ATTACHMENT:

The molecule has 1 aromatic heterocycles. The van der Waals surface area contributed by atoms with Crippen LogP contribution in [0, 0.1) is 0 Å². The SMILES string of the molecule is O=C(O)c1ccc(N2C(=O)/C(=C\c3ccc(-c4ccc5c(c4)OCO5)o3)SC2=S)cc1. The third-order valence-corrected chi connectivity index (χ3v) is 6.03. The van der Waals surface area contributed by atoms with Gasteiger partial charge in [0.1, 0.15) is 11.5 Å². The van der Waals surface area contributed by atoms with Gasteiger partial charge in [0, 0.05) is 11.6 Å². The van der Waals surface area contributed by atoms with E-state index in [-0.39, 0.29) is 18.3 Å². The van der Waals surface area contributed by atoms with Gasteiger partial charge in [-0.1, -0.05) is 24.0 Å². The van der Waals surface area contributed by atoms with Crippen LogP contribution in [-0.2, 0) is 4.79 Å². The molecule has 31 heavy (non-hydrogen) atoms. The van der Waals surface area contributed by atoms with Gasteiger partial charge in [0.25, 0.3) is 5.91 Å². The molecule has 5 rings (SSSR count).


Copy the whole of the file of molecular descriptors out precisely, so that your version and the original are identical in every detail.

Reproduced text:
The molecule has 1 aromatic heterocycles. The van der Waals surface area contributed by atoms with Crippen LogP contribution in [0, 0.1) is 0 Å². The SMILES string of the molecule is O=C(O)c1ccc(N2C(=O)/C(=C\c3ccc(-c4ccc5c(c4)OCO5)o3)SC2=S)cc1. The third-order valence-corrected chi connectivity index (χ3v) is 6.03. The van der Waals surface area contributed by atoms with Gasteiger partial charge in [0.1, 0.15) is 11.5 Å². The van der Waals surface area contributed by atoms with Gasteiger partial charge in [0, 0.05) is 11.6 Å². The van der Waals surface area contributed by atoms with E-state index in [-0.39, 0.29) is 18.3 Å². The van der Waals surface area contributed by atoms with Gasteiger partial charge in [-0.1, -0.05) is 24.0 Å². The van der Waals surface area contributed by atoms with Crippen LogP contribution in [-0.2, 0) is 4.79 Å². The molecule has 31 heavy (non-hydrogen) atoms. The van der Waals surface area contributed by atoms with Gasteiger partial charge in [0.25, 0.3) is 5.91 Å². The molecule has 5 rings (SSSR count).